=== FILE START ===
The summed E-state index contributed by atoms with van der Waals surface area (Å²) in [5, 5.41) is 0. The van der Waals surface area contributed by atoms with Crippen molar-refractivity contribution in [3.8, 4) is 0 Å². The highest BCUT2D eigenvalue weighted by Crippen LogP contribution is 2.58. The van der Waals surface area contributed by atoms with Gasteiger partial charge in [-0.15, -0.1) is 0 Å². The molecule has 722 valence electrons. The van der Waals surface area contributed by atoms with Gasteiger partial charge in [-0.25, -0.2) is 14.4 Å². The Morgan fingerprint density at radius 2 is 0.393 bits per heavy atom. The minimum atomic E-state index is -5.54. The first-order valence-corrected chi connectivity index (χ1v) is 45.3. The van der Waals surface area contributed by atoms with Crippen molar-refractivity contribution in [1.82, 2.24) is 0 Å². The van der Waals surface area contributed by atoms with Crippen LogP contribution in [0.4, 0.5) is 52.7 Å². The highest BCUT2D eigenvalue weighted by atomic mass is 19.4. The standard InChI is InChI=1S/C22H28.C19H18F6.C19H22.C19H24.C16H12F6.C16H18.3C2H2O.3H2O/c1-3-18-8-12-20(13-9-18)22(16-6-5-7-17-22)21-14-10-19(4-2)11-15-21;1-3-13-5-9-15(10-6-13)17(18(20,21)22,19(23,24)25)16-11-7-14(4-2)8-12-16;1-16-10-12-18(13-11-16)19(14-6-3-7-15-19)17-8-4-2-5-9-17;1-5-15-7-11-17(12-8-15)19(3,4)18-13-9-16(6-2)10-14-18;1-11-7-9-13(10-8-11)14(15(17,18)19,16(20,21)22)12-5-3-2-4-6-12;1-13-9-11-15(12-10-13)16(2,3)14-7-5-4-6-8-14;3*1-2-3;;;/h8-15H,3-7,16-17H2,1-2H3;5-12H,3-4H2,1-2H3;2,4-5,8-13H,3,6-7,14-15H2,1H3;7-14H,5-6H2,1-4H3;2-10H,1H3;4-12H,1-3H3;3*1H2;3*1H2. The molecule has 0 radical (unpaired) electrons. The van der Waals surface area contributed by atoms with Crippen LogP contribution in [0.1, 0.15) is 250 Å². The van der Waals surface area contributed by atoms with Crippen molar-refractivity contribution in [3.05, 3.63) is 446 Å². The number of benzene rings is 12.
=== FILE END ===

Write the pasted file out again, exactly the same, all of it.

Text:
The summed E-state index contributed by atoms with van der Waals surface area (Å²) in [5, 5.41) is 0. The van der Waals surface area contributed by atoms with Crippen molar-refractivity contribution in [3.8, 4) is 0 Å². The highest BCUT2D eigenvalue weighted by Crippen LogP contribution is 2.58. The van der Waals surface area contributed by atoms with Gasteiger partial charge in [-0.15, -0.1) is 0 Å². The molecule has 722 valence electrons. The van der Waals surface area contributed by atoms with Gasteiger partial charge in [-0.25, -0.2) is 14.4 Å². The Morgan fingerprint density at radius 2 is 0.393 bits per heavy atom. The minimum atomic E-state index is -5.54. The first-order valence-corrected chi connectivity index (χ1v) is 45.3. The van der Waals surface area contributed by atoms with Crippen molar-refractivity contribution in [1.82, 2.24) is 0 Å². The van der Waals surface area contributed by atoms with Crippen LogP contribution in [0.4, 0.5) is 52.7 Å². The highest BCUT2D eigenvalue weighted by atomic mass is 19.4. The standard InChI is InChI=1S/C22H28.C19H18F6.C19H22.C19H24.C16H12F6.C16H18.3C2H2O.3H2O/c1-3-18-8-12-20(13-9-18)22(16-6-5-7-17-22)21-14-10-19(4-2)11-15-21;1-3-13-5-9-15(10-6-13)17(18(20,21)22,19(23,24)25)16-11-7-14(4-2)8-12-16;1-16-10-12-18(13-11-16)19(14-6-3-7-15-19)17-8-4-2-5-9-17;1-5-15-7-11-17(12-8-15)19(3,4)18-13-9-16(6-2)10-14-18;1-11-7-9-13(10-8-11)14(15(17,18)19,16(20,21)22)12-5-3-2-4-6-12;1-13-9-11-15(12-10-13)16(2,3)14-7-5-4-6-8-14;3*1-2-3;;;/h8-15H,3-7,16-17H2,1-2H3;5-12H,3-4H2,1-2H3;2,4-5,8-13H,3,6-7,14-15H2,1H3;7-14H,5-6H2,1-4H3;2-10H,1H3;4-12H,1-3H3;3*1H2;3*1H2. The molecule has 0 radical (unpaired) electrons. The van der Waals surface area contributed by atoms with Crippen LogP contribution in [0.1, 0.15) is 250 Å². The van der Waals surface area contributed by atoms with Crippen molar-refractivity contribution in [3.05, 3.63) is 446 Å². The number of benzene rings is 12.